Did you know that in a recent Study.com survey, 89% of college students said that they had used ChatGPT in a homework assignment? That seems mind-blowing, doesn’t it? But it’s probably the same amount of students that have, at some point in their life, Googled a question on their homework. Even at Stanford University, probably one of the most coveted colleges in the country, 17% of students admitted to using ChatGPT in their Fall 2022 classes in some way. And so the question that I want to ask today is: Is using ChatGPT cheating, or is it just studying smarter?
I’m curious as to how this is going to work its way through the education system. Is it just like a calculator in math class? Something that helps aid and assist doing things that we already know how to do but helps us speed up calculations and focus on higher-level thinking? Is this the next spellcheck or Grammarly Pro? Or is it the apocalypse of education?
Here’s what I can say about ChatGPT, and in some ways, it’s not that different from other advancements that students have had at their disposal in the last decade or two. For example, an 11-year study by a Rutgers psychologist found that over 50% of students Google their homework on a regular basis. And correct homework answers now correlate with lower scores overall in courses because when students Google their homework and get perfect answers, they often aren’t thinking through what they’re putting down and aren’t learning. They’re just looking them up and filling them out, almost like data entry. So, when they do that, they don’t learn, and therefore, their exam scores tend to be lower. As people use ChatGPT to write essays, they could really be missing out on learning critical essay writing strategies and methods that they need to know. So, obviously, in that light, we don’t want to have a world where people are using this technology in a way that harms their own learning.
Our question is: where is the place where ChatGPT is beneficial, and how should we be teaching students to use it? Where I see the real value is, I would say, where the smart kids are already using it. In that Stanford survey from earlier, they had a follow-up question that asked students to what extent they used ChatGPT if they did utilize the technology to assist with their classes. The number one way that people were using it was for brainstorming, outlining, and forming ideas, which means they were getting input from it but weren’t stealing things in their entirety. And this is where I find that ChatGPT is the most useful.
Idea generation is something that maybe ChatGPT can do faster than we can. If you work in a business and you have to perform or get something together, ChatGPT is a tool you might use to do that. I was talking to a relative recently who had used ChatGPT to create a simple snippet of code that she needed, and she said that it gave her what she needed. It’s similar to how having a calculator program on your TI-84 that solves a system of equations with two unknowns can save you a few minutes.
The other way that I see it as useful is when we use it as a tool to improve what we are already doing, not to replace it entirely. It’s that I’m looking at it as an idea bounceboard, and I think this is why we even have a Penn professor who’s telling his students to actually use it in an assignment.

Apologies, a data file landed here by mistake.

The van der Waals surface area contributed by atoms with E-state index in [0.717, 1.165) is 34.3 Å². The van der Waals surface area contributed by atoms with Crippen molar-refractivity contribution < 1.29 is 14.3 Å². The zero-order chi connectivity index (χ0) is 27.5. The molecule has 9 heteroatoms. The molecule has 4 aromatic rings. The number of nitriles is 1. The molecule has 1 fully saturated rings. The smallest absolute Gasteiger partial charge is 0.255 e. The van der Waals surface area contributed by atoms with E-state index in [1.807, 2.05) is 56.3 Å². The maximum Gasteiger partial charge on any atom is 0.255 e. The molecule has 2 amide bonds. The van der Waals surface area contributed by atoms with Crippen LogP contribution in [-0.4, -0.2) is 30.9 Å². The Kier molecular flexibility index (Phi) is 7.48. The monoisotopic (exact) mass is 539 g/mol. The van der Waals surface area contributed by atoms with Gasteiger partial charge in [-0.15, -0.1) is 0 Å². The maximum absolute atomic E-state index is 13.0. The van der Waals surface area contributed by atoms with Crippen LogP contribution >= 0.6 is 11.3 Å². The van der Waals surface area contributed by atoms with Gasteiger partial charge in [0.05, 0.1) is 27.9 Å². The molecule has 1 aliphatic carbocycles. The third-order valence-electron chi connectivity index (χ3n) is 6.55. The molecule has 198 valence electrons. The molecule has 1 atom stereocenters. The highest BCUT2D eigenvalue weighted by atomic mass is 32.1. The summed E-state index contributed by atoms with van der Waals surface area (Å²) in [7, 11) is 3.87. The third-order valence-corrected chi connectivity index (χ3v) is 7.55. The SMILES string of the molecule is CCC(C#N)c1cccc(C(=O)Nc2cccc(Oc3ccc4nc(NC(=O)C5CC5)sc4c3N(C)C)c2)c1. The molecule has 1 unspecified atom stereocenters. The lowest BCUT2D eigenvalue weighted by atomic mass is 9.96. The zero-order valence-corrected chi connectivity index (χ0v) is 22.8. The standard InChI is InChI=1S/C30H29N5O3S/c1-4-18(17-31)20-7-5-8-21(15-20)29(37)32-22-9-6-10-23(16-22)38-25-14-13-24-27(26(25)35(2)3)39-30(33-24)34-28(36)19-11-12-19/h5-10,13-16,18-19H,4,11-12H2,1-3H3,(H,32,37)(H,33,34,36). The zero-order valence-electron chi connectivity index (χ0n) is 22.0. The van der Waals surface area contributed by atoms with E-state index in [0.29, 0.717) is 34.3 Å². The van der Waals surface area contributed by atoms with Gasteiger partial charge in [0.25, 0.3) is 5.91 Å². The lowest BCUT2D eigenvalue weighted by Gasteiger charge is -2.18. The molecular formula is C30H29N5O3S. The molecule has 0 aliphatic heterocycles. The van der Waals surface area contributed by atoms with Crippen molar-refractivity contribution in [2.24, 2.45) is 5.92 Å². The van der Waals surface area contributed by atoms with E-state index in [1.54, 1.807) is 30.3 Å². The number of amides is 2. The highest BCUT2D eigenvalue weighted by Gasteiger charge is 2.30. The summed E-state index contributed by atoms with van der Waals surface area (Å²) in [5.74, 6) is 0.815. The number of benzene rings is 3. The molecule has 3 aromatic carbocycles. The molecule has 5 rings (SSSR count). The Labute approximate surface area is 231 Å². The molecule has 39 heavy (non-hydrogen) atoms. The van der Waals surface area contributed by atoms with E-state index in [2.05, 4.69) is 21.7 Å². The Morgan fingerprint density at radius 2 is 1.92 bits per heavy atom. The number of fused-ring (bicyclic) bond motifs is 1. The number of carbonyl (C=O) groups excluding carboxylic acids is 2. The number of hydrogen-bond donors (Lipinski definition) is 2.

I’m going to give a quick example of how I might use this in my business, which is that I might have it improve a job description. I’m hiring for an internship right now because we’re redoing our digital SAT course and need some interns to kind of fill in the gap. So, at the end, ChatGPT adds, “This is a great opportunity for anyone looking to gain experience in curriculum development and education technology. We offer a supportive and dynamic work environment, opportunities for growth and development, and competitive compensation.” It made all of that up, because I didn’t put any of that in there, but I like the concept of it, which is ending with the kind of culture that we have and why this is a good opportunity for someone.
Most of the time, the smart kids aren’t using it to write the whole thing without edits—only 5.5% of people using the tool were doing that. And I’ll be honest, that’s not the smart way to use it. Instead, understand what it can bring to the table and how it can help improve what you do rather than replace what you do. And I think the bottom line is that we have to come up with an ethical framework for how ChatGPT is going to be used in education. Teachers and administrators need to now come up with guidelines so that students know where the line is, because right now, there aren’t necessarily any boundaries. Teachers need to make it clear to students about when ChatGPT is okay and not okay to use and how it is allowed and not allowed to be used. I also think that high-stakes assessments are going to have to be done in person with proctoring and face-to-face monitoring so that we know that students aren’t cheating.
I know that if I were a teacher, the assignment that I would want to give people is an in-class writing assignment, and then I would want them to take it home and improve it using ChatGPT so that I would know what they wrote and what ChatGPT helped them write. Then, I’d want them to describe that process, screenshot what ChatGPT came up with, and explain how they synthesized them together. That’s what I’m interested in: how we can use ChatGPT as a tool, because I think that it is an important skill set that will become more significant in the future. So, I think that we can’t ignore it, pretend it doesn’t exist, and expect students to never touch it because that’s not realistic. But I think we still need an ethical framework and need to figure out how to move forward in that way.
I hope you guys found this interesting, and let us know what you think of ChatGPT!